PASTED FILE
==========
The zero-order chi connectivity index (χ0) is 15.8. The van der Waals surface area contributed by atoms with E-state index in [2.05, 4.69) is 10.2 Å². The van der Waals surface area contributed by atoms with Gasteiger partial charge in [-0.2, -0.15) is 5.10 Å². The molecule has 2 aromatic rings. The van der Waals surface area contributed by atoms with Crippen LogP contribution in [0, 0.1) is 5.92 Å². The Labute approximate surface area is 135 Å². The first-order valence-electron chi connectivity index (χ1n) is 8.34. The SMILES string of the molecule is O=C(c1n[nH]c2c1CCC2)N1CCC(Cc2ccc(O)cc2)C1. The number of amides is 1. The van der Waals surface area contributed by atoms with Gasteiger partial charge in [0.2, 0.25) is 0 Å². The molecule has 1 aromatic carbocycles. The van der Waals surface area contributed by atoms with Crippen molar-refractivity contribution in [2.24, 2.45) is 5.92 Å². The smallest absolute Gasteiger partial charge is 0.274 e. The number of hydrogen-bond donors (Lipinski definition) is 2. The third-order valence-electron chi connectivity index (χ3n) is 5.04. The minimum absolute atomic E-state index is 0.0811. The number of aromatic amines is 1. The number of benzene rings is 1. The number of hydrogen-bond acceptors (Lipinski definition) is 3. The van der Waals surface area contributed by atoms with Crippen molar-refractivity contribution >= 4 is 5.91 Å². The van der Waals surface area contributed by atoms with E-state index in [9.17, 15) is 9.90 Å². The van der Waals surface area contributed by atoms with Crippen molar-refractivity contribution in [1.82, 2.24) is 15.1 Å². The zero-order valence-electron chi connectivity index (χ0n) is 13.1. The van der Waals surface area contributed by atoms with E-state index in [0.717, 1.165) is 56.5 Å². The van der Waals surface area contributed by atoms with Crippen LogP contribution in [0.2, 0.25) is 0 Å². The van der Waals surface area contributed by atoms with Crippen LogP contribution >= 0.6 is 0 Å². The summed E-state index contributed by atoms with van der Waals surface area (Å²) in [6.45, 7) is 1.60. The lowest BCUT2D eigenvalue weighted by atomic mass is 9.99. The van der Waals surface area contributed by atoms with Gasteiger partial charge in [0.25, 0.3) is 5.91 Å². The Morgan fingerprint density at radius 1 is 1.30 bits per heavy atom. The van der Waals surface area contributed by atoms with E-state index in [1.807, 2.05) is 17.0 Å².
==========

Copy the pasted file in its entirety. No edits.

The zero-order chi connectivity index (χ0) is 15.8. The van der Waals surface area contributed by atoms with E-state index in [2.05, 4.69) is 10.2 Å². The van der Waals surface area contributed by atoms with Gasteiger partial charge in [-0.2, -0.15) is 5.10 Å². The molecule has 2 aromatic rings. The van der Waals surface area contributed by atoms with Crippen LogP contribution in [0, 0.1) is 5.92 Å². The Labute approximate surface area is 135 Å². The first-order valence-electron chi connectivity index (χ1n) is 8.34. The SMILES string of the molecule is O=C(c1n[nH]c2c1CCC2)N1CCC(Cc2ccc(O)cc2)C1. The number of amides is 1. The van der Waals surface area contributed by atoms with Gasteiger partial charge in [0.2, 0.25) is 0 Å². The molecule has 1 aromatic carbocycles. The van der Waals surface area contributed by atoms with Crippen molar-refractivity contribution in [2.24, 2.45) is 5.92 Å². The smallest absolute Gasteiger partial charge is 0.274 e. The number of hydrogen-bond donors (Lipinski definition) is 2. The third-order valence-electron chi connectivity index (χ3n) is 5.04. The minimum absolute atomic E-state index is 0.0811. The number of aromatic amines is 1. The number of benzene rings is 1. The number of hydrogen-bond acceptors (Lipinski definition) is 3. The van der Waals surface area contributed by atoms with Crippen molar-refractivity contribution >= 4 is 5.91 Å². The van der Waals surface area contributed by atoms with E-state index in [9.17, 15) is 9.90 Å². The van der Waals surface area contributed by atoms with Crippen molar-refractivity contribution in [1.82, 2.24) is 15.1 Å². The zero-order valence-electron chi connectivity index (χ0n) is 13.1. The van der Waals surface area contributed by atoms with E-state index in [0.717, 1.165) is 56.5 Å². The van der Waals surface area contributed by atoms with Crippen LogP contribution in [0.2, 0.25) is 0 Å². The van der Waals surface area contributed by atoms with Crippen LogP contribution >= 0.6 is 0 Å². The summed E-state index contributed by atoms with van der Waals surface area (Å²) in [6.45, 7) is 1.60. The lowest BCUT2D eigenvalue weighted by atomic mass is 9.99. The van der Waals surface area contributed by atoms with Gasteiger partial charge in [0.25, 0.3) is 5.91 Å². The Morgan fingerprint density at radius 1 is 1.30 bits per heavy atom. The van der Waals surface area contributed by atoms with E-state index in [1.807, 2.05) is 17.0 Å².